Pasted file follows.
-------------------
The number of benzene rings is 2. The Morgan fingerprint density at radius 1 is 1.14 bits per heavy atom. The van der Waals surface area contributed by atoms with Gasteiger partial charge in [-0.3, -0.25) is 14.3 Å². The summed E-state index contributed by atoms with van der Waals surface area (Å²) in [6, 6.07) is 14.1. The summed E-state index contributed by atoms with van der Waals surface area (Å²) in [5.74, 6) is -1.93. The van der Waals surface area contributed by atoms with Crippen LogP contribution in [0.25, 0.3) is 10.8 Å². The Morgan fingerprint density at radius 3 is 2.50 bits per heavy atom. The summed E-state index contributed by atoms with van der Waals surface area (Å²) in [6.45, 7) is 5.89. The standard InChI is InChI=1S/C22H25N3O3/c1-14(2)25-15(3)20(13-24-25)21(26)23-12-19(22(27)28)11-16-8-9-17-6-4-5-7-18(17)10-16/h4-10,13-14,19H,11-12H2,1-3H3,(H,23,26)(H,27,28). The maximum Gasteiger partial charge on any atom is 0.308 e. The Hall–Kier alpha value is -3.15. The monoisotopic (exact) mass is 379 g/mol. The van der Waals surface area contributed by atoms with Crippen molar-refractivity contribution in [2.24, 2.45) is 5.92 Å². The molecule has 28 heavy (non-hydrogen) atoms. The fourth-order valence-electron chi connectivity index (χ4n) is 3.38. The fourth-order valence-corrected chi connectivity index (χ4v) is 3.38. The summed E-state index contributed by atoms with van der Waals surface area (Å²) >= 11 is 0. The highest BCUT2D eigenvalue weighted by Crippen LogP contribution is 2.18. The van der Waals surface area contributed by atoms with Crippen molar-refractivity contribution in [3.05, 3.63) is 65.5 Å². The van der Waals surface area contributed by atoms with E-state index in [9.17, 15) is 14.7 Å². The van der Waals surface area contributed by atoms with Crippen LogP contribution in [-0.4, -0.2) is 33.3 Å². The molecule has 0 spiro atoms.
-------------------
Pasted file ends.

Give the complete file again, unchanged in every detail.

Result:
The number of benzene rings is 2. The Morgan fingerprint density at radius 1 is 1.14 bits per heavy atom. The van der Waals surface area contributed by atoms with Gasteiger partial charge in [-0.3, -0.25) is 14.3 Å². The summed E-state index contributed by atoms with van der Waals surface area (Å²) in [6, 6.07) is 14.1. The summed E-state index contributed by atoms with van der Waals surface area (Å²) in [5.74, 6) is -1.93. The van der Waals surface area contributed by atoms with Crippen LogP contribution in [0.25, 0.3) is 10.8 Å². The Morgan fingerprint density at radius 3 is 2.50 bits per heavy atom. The summed E-state index contributed by atoms with van der Waals surface area (Å²) in [6.45, 7) is 5.89. The standard InChI is InChI=1S/C22H25N3O3/c1-14(2)25-15(3)20(13-24-25)21(26)23-12-19(22(27)28)11-16-8-9-17-6-4-5-7-18(17)10-16/h4-10,13-14,19H,11-12H2,1-3H3,(H,23,26)(H,27,28). The maximum Gasteiger partial charge on any atom is 0.308 e. The Hall–Kier alpha value is -3.15. The monoisotopic (exact) mass is 379 g/mol. The van der Waals surface area contributed by atoms with Crippen molar-refractivity contribution in [2.24, 2.45) is 5.92 Å². The molecule has 28 heavy (non-hydrogen) atoms. The fourth-order valence-electron chi connectivity index (χ4n) is 3.38. The fourth-order valence-corrected chi connectivity index (χ4v) is 3.38. The summed E-state index contributed by atoms with van der Waals surface area (Å²) >= 11 is 0. The highest BCUT2D eigenvalue weighted by Crippen LogP contribution is 2.18. The van der Waals surface area contributed by atoms with Crippen molar-refractivity contribution in [3.05, 3.63) is 65.5 Å². The van der Waals surface area contributed by atoms with E-state index in [9.17, 15) is 14.7 Å². The van der Waals surface area contributed by atoms with Crippen LogP contribution in [-0.4, -0.2) is 33.3 Å². The molecule has 0 spiro atoms.